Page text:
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New Space Station Photos Show North Korea at Night, Cloaked in Darkness

North Korea's isolation is visible in new satellite photos that show the energy-bankrupt country at night.

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This night image of the Korean Peninsula shows that North Korea is almost completely dark compared to neighboring South Korea and China.

Since the mid-1990s, when fuel stopped flowing from the defunct Soviet Union to North Korea, the famously hermetic country has descended into darkness.

Newly released photos taken from the International Space Station last month reveal just how energy bankrupt North Korea has become. The photos, and a time-lapse video of the region, show the country as almost completely black, in contrast to the bright lights of neighbors like South Korea and Japan. (See related, "North Korea: Nuclear Ambition, Power Shortage.")

In South Korea, each person consumes 10,162 kilowatt hours of power a year. North Koreans each use just 739. Other than several small spots of light, including the brightly illuminated capital of Pyongyang, the country just about blends in with the surrounding black ocean.

Satellites have traditionally been the best tools for observing North Korea; they capture detailed views from far beyond sealed borders. Starting in 1948 with Kim Il Sung, the grandfather of the current North Korean supreme leader Kim Jong Un, the country has shunned most of the world.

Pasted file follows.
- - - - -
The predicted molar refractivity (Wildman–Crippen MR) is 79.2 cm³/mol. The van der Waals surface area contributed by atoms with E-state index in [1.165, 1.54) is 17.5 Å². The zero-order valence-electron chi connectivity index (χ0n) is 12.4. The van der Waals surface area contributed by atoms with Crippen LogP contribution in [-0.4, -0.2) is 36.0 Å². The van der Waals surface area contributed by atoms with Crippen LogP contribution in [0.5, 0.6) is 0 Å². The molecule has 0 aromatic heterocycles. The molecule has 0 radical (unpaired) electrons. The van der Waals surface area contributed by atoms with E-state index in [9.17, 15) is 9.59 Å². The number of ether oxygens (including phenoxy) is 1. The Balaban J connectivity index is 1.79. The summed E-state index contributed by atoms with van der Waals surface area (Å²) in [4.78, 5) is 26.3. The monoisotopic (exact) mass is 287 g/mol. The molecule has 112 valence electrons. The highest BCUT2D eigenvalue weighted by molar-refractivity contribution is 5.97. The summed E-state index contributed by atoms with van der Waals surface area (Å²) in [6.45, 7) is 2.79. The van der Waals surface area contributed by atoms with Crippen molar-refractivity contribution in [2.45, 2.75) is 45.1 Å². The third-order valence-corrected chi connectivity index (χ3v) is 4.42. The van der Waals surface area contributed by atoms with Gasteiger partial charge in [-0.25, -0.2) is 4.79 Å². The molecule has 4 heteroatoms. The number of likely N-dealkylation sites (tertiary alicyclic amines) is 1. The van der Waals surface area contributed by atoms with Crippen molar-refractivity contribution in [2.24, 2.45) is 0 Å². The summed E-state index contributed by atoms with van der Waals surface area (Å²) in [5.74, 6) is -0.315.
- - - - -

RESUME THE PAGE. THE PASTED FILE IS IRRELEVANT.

The North Korean government has refused offers of food and energy aid in exchange for a commitment to curtailing its nuclear energy ambitions. International inspectors have been denied entry, which has resulted in increasingly harsh sanctions led in large part by the United States and South Korea. China remains the staunchest of the north's few allies.

In her 2009 book Nothing to Envy: Ordinary Lives in North Korea, Barbara Demick described the effect darkness has on culture.

Streets become too dark for people to walk, limiting social interactions outside of daytime work hours. No one can watch TV or consume the limited amount of media allowed by the government.

Still, some parts of North Korea never go dark. Several government buildings, as well as Kim Jong Un's personal palace, stay lit at all times. Also illuminated around the clock: the famous 560-foot (171-meter) Juche Tower at the center of Pyongyang. It stands as a lonely symbol of nationalism and self-reliance, whatever the cost.